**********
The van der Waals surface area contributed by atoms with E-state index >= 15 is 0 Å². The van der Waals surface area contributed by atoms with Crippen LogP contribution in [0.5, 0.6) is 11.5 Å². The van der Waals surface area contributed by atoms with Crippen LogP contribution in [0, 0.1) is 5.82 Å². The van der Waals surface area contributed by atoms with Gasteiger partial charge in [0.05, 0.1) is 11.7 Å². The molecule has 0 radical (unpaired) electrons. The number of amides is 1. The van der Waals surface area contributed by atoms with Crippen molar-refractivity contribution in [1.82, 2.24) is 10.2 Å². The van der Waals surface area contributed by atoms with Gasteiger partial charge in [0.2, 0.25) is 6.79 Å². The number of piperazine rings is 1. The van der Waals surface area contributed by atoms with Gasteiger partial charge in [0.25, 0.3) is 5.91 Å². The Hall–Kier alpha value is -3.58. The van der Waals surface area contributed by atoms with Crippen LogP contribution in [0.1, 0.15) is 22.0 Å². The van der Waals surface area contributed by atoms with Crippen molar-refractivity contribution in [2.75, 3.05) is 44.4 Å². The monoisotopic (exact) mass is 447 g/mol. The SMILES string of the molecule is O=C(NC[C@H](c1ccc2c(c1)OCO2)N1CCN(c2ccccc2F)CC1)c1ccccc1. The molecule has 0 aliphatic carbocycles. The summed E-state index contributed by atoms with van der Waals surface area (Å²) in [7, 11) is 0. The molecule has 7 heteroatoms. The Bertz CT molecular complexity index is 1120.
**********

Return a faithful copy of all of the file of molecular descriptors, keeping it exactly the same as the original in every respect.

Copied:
The van der Waals surface area contributed by atoms with E-state index >= 15 is 0 Å². The van der Waals surface area contributed by atoms with Crippen LogP contribution in [0.5, 0.6) is 11.5 Å². The van der Waals surface area contributed by atoms with Crippen LogP contribution in [0, 0.1) is 5.82 Å². The van der Waals surface area contributed by atoms with Gasteiger partial charge in [0.05, 0.1) is 11.7 Å². The molecule has 0 radical (unpaired) electrons. The number of amides is 1. The van der Waals surface area contributed by atoms with Crippen molar-refractivity contribution in [1.82, 2.24) is 10.2 Å². The van der Waals surface area contributed by atoms with Gasteiger partial charge in [0.2, 0.25) is 6.79 Å². The number of piperazine rings is 1. The van der Waals surface area contributed by atoms with Gasteiger partial charge in [0.25, 0.3) is 5.91 Å². The Hall–Kier alpha value is -3.58. The van der Waals surface area contributed by atoms with Crippen LogP contribution in [0.1, 0.15) is 22.0 Å². The van der Waals surface area contributed by atoms with Crippen molar-refractivity contribution in [2.75, 3.05) is 44.4 Å². The monoisotopic (exact) mass is 447 g/mol. The SMILES string of the molecule is O=C(NC[C@H](c1ccc2c(c1)OCO2)N1CCN(c2ccccc2F)CC1)c1ccccc1. The molecule has 0 aliphatic carbocycles. The summed E-state index contributed by atoms with van der Waals surface area (Å²) in [7, 11) is 0. The molecule has 7 heteroatoms. The Bertz CT molecular complexity index is 1120.